An Irish village is nothing new to us as we hail from an even smaller village ourselves. We went back into the street and it appeared to be the same with the other restaurants also, that 9 pm was shut off time for a bit of grub.

We walked over to the corner that seemed to have the larger crowd gathered and stoodIMG-20190607-WA0001 among the crowd and there really was an electric buzz not only to the evening weather but the people themselves. Everyone waiting for a Mr. Trump visit. I noticed behind me on the wall a little village library mounted to the wall and in it were a number of books. It was a little wall mounted book case with two glass doors. I said to K. R., I should place my book in it for the villagers. I explained to him how I always carry at least one copy of “TWO sons TOO many” with me if I am on any kind of road trip and so back to the pick up truck we went. I grabbed the book and signed it to the people of Doonbeg.
We Headed back through the village and among the crowd, passing the Garda at the check point barrier and I placed the book in the village library. We spoke with a journalist who seemed to be under the impression that there would be no show from the Trump family tonight and he explained how the reporters had all agreed to call it a night.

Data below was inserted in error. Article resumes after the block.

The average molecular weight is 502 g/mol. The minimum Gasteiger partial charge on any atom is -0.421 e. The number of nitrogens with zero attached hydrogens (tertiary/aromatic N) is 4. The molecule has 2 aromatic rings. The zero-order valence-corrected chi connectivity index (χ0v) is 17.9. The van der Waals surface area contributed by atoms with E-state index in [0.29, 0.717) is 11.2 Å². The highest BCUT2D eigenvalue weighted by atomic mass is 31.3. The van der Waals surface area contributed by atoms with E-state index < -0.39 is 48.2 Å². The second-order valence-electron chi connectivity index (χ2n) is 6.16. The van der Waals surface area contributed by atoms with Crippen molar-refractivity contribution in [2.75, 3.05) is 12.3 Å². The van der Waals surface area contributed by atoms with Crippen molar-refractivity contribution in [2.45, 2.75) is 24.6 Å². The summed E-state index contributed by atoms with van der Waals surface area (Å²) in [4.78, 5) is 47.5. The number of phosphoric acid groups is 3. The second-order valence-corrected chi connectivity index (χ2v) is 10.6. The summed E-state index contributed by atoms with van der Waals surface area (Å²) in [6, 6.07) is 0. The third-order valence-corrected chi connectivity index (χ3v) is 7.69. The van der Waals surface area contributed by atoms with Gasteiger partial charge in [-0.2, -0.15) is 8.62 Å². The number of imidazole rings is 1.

Our main mission then became food. We drove off out of the village on another of the roads out of the village and found ourselves back on the coast road through Kilrush again.
This time we were keeping an eye out for any food establishments for something to eat. Nothing caught the eye and it had began getting dark. It had to be close to 11pm and by that stage we ended up in the larger town of Ennis where we luckily caught a place before it closed for the night.
Having the guts stuffed, a plan needed to be made for the night. I said we either do one of three things, head home, get a hotel room or head for the coast and sleep in the truck by a beach for he night. K. R. replied

        “I am a Trump supporter and I want to wish
him well tomorrow as he flies out. Head
for the beach and we can grab a few hours
in the truck and get a little rest”.

He said he was tired from the driving and the food and offered for me to drive. And so off we went.